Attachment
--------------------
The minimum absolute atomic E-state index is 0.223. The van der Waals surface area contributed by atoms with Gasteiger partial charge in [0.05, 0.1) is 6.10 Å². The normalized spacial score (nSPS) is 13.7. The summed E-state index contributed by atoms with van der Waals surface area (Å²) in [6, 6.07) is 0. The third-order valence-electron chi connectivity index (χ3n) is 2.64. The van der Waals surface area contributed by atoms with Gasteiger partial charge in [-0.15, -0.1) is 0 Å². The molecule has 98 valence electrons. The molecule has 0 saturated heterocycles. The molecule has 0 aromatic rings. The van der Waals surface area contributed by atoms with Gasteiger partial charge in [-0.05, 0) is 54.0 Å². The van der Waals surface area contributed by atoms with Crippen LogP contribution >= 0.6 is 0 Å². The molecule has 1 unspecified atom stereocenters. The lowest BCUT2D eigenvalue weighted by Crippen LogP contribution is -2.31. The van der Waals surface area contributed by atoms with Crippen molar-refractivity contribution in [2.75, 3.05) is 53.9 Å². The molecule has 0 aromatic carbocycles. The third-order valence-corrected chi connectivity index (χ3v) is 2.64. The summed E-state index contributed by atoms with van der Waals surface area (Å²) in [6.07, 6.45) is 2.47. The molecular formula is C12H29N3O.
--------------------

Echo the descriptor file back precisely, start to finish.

The minimum absolute atomic E-state index is 0.223. The van der Waals surface area contributed by atoms with Gasteiger partial charge in [0.05, 0.1) is 6.10 Å². The normalized spacial score (nSPS) is 13.7. The summed E-state index contributed by atoms with van der Waals surface area (Å²) in [6, 6.07) is 0. The third-order valence-electron chi connectivity index (χ3n) is 2.64. The van der Waals surface area contributed by atoms with Gasteiger partial charge in [-0.15, -0.1) is 0 Å². The molecule has 98 valence electrons. The molecule has 0 saturated heterocycles. The molecule has 0 aromatic rings. The van der Waals surface area contributed by atoms with Gasteiger partial charge in [-0.05, 0) is 54.0 Å². The van der Waals surface area contributed by atoms with Crippen LogP contribution >= 0.6 is 0 Å². The molecule has 1 unspecified atom stereocenters. The lowest BCUT2D eigenvalue weighted by Crippen LogP contribution is -2.31. The van der Waals surface area contributed by atoms with Crippen molar-refractivity contribution in [2.75, 3.05) is 53.9 Å². The molecule has 0 aromatic carbocycles. The third-order valence-corrected chi connectivity index (χ3v) is 2.64. The summed E-state index contributed by atoms with van der Waals surface area (Å²) in [6.07, 6.45) is 2.47. The molecular formula is C12H29N3O.